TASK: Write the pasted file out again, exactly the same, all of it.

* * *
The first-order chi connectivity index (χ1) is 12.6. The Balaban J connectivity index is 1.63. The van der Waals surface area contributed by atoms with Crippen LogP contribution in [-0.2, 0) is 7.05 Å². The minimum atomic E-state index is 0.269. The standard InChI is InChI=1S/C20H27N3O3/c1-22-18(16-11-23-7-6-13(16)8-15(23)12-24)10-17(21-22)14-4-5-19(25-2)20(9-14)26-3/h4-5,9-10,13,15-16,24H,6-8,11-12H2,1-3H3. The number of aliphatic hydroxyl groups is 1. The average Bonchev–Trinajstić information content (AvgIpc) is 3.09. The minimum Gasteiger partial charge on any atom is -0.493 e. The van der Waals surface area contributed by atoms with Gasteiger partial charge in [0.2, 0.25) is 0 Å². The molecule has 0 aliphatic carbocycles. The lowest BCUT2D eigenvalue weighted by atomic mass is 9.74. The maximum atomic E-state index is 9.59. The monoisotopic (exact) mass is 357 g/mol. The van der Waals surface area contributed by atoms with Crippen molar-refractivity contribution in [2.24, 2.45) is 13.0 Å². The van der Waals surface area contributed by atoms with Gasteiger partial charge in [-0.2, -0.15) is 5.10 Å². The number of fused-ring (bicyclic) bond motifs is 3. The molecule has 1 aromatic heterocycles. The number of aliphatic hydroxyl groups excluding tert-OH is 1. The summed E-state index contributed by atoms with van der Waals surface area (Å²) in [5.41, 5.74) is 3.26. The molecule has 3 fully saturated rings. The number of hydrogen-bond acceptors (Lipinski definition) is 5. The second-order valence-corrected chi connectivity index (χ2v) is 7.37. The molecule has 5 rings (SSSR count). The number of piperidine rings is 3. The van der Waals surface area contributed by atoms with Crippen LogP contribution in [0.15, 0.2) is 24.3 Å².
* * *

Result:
The first-order chi connectivity index (χ1) is 12.6. The Balaban J connectivity index is 1.63. The van der Waals surface area contributed by atoms with Crippen LogP contribution in [-0.2, 0) is 7.05 Å². The minimum atomic E-state index is 0.269. The standard InChI is InChI=1S/C20H27N3O3/c1-22-18(16-11-23-7-6-13(16)8-15(23)12-24)10-17(21-22)14-4-5-19(25-2)20(9-14)26-3/h4-5,9-10,13,15-16,24H,6-8,11-12H2,1-3H3. The number of aliphatic hydroxyl groups is 1. The average Bonchev–Trinajstić information content (AvgIpc) is 3.09. The minimum Gasteiger partial charge on any atom is -0.493 e. The van der Waals surface area contributed by atoms with Gasteiger partial charge in [0.2, 0.25) is 0 Å². The molecule has 0 aliphatic carbocycles. The lowest BCUT2D eigenvalue weighted by atomic mass is 9.74. The maximum atomic E-state index is 9.59. The monoisotopic (exact) mass is 357 g/mol. The van der Waals surface area contributed by atoms with Crippen molar-refractivity contribution in [2.24, 2.45) is 13.0 Å². The van der Waals surface area contributed by atoms with Gasteiger partial charge in [-0.2, -0.15) is 5.10 Å². The number of fused-ring (bicyclic) bond motifs is 3. The molecule has 1 aromatic heterocycles. The number of aliphatic hydroxyl groups excluding tert-OH is 1. The summed E-state index contributed by atoms with van der Waals surface area (Å²) in [5.41, 5.74) is 3.26. The molecule has 3 fully saturated rings. The number of hydrogen-bond acceptors (Lipinski definition) is 5. The second-order valence-corrected chi connectivity index (χ2v) is 7.37. The molecule has 5 rings (SSSR count). The number of piperidine rings is 3. The van der Waals surface area contributed by atoms with Crippen LogP contribution in [0.15, 0.2) is 24.3 Å².